A lot of the Warp stuff has infected people's minds 'cause they're at the point where they can put tracks out, 'cause electronics are cheaper in America and kids are richer generally.
I think doing more live stuff's made us feel a certain way about that particular point. I quite like small clubs. I don't really like playing in big clubs, and I think I'm really into the idea of a few people being together.
I'm well into sort of Santiago Calatrava and people like that.
I've never seen America as being one place, but I think the record industry people I've spoken to - although they will acknowledge that the cities are completely different from each other - I think they still handle it as being one territory.
It's claustrophobic, and I think it is to do with the amount that we're exposing people to one particular point.
It's incredible, but I think a lot of people it shot over their heads 'cause they're used to just getting images and messing around with them, and for us to do something quite so 'designed' was a bit of a shock.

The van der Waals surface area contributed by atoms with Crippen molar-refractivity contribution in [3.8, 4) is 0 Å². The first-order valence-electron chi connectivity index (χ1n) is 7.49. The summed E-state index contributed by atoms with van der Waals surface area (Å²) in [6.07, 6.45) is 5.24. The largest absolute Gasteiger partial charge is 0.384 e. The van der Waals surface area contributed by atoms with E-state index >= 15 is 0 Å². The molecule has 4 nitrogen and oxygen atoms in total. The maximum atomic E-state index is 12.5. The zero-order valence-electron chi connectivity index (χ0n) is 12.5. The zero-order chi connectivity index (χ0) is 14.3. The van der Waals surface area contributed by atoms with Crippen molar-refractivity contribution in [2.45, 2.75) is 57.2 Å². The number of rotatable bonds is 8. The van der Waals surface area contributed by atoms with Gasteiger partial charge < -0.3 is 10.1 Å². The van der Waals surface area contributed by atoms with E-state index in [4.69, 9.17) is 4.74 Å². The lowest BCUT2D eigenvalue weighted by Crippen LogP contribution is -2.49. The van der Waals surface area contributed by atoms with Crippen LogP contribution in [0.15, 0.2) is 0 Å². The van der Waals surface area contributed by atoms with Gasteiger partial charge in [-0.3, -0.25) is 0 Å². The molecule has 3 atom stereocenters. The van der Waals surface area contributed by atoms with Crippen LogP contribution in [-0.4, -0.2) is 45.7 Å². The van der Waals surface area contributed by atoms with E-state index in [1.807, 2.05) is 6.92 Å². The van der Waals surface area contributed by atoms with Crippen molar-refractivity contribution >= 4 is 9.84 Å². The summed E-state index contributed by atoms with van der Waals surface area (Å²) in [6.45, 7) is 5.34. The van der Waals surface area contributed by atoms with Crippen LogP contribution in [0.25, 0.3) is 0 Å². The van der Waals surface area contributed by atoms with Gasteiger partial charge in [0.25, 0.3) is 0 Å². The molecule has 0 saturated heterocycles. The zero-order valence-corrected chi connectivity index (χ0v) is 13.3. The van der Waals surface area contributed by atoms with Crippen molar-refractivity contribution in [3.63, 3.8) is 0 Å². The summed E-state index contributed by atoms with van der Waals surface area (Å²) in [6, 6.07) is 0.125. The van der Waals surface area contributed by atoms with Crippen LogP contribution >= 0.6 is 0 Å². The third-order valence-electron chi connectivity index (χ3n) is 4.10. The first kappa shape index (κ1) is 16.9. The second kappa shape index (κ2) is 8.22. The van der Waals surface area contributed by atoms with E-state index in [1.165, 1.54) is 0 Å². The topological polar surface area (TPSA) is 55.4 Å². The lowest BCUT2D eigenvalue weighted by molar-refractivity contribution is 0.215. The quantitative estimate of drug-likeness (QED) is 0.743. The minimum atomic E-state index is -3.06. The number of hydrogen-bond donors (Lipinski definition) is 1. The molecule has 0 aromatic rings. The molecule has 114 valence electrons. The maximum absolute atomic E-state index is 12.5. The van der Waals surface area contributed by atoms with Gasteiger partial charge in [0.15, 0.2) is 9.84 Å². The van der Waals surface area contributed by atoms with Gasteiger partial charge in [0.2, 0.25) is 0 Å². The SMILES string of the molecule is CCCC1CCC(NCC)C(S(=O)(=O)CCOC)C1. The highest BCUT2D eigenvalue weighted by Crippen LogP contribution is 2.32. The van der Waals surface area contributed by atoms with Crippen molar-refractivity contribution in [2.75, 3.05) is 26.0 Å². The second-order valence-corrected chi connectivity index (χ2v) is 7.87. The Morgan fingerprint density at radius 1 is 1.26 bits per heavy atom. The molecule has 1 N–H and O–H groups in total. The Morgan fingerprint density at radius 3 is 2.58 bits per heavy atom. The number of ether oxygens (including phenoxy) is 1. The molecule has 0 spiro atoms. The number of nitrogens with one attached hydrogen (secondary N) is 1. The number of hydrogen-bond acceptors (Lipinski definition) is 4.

Our live set's become increasingly complex recently; we've been doing stuff that's been vastly too much information for most people to deal with and I think it's quite interesting watching how people behave in those situations, under those circumstances.
There aren't many people who say that Europe is a territory, or Asia is a territory - it'd be suicide. And there are even more people in America than in Europe. I think it's strange, really. I basically see it as loads of different places.
We don't really talk about music that much, to be honest with you. It's not some I usually - I can't really talk about other people's tracks never mind my own.